If they take a single week off of training, they lose strength. In fact, in several studies, young fit people who had only two weeks of downtime lost so much strength that it was “equivalent to aging by 40 or 50 years”: https://www.google.com/…/muscle-strength-fades-after-just-…/
We all have this totally unfounded belief that children and young adults can blithely be super fit. But they respond to the training effect all the same, and they respond to the lack of training effect even more dramatically. That is, when you take away the strength stimulus, capability is subtracted from a youth far more rapidly than in an adult.
American childhood obesity is on the rise. Kids are not naturally lean, fit, or healthy. They do have the advantage of having accumulated LESS absolute damage (ie - total aging), although they might’ve had even more relative damage (ie - accelerated aging).
Ask primary school coaches who work with kids who take the offseason off versus kids who continue training and practicing in the offseason. Night and day.
There are two youth athletes I saw worsen dramatically by simply reducing their training. No injuries. No sickness. One kid had attained a ridiculous level of effortless 100 strict clean push-ups, only to lose his motivation at the ripe old age of 13 or 14. Prior to hitting the brakes, he showed incredible promise (as in potentially THE best athlete in a few different sports). I met with him a year or so later to find he couldn’t rattle off a clean 15 reps without floundering and bellyaching. He’d peaked before puberty.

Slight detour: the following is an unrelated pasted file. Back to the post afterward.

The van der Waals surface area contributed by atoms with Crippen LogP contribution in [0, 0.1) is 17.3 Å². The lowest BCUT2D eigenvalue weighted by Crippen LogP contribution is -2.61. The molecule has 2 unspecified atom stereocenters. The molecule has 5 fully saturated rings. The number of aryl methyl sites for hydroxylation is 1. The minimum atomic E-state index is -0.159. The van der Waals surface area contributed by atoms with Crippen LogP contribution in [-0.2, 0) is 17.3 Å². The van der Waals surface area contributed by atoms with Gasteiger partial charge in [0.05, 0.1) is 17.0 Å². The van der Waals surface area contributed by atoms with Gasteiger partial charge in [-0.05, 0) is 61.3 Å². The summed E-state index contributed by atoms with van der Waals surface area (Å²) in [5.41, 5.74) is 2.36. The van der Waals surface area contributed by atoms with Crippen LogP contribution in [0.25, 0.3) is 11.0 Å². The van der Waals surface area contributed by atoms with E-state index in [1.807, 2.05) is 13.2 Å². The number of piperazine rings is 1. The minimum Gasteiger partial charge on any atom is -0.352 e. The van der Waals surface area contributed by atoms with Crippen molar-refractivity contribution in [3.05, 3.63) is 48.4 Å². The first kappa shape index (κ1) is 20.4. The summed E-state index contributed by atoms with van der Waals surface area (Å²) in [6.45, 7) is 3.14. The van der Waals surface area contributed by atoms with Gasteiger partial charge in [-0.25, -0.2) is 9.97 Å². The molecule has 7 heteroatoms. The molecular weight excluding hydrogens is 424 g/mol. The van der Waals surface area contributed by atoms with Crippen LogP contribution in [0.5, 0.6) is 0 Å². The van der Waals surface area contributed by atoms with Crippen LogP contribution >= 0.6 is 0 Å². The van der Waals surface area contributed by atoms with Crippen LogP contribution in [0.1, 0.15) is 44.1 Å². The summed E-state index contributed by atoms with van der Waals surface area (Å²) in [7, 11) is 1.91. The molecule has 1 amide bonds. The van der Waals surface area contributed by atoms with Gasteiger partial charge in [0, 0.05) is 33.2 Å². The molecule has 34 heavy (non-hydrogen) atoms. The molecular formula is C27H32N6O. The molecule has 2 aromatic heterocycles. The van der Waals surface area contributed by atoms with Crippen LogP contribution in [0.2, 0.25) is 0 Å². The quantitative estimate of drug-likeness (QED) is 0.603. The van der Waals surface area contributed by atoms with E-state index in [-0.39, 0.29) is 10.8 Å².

Another promising athlete could perform a gorgeous 100lb deadlift at even younger than the prior example. Likewise, he lost the fire and took only a 4 month hiatus from training. He wasn’t inactive during this period. He played sports, played a lot, grew another 10lbs heavier and became a lot more coordinated. Returning to the gym, we found he couldn’t begin to break the warmup weight (55lbs) from the ground. He was as confused as I. I knew that kids lost strength like adults by adapting to lack of stimulus; but even I, with 15 years of professional experience, was a little dumbfounded. He’d lost half of his pulling strength on arguably the most critical structural lift which informs all other athletic movements, from running, to jumping, to throwing, to kicking, to swinging, and so forth.
Though improvements may be more rapid in young people, maintenance is harder, and degeneration is more rapid. This flies in the face of most common beliefs, I realize. But it’s a studied phenomenon. And I’ve seen firsthand the reality.
The takeaway is simple: you will adapt to lack of strength stimulus by becoming lacking in strength; and it hasn’t anything AT ALL to do with “getting older”. Youths lose strength faster. So you can stop with the old wives tales. It is a very straight forward equation of input to outcome. Remove the input, and there is zero surprise in loss of outcome. The surprise, if any, is that young people degenerate in fitness more rapidly than adults.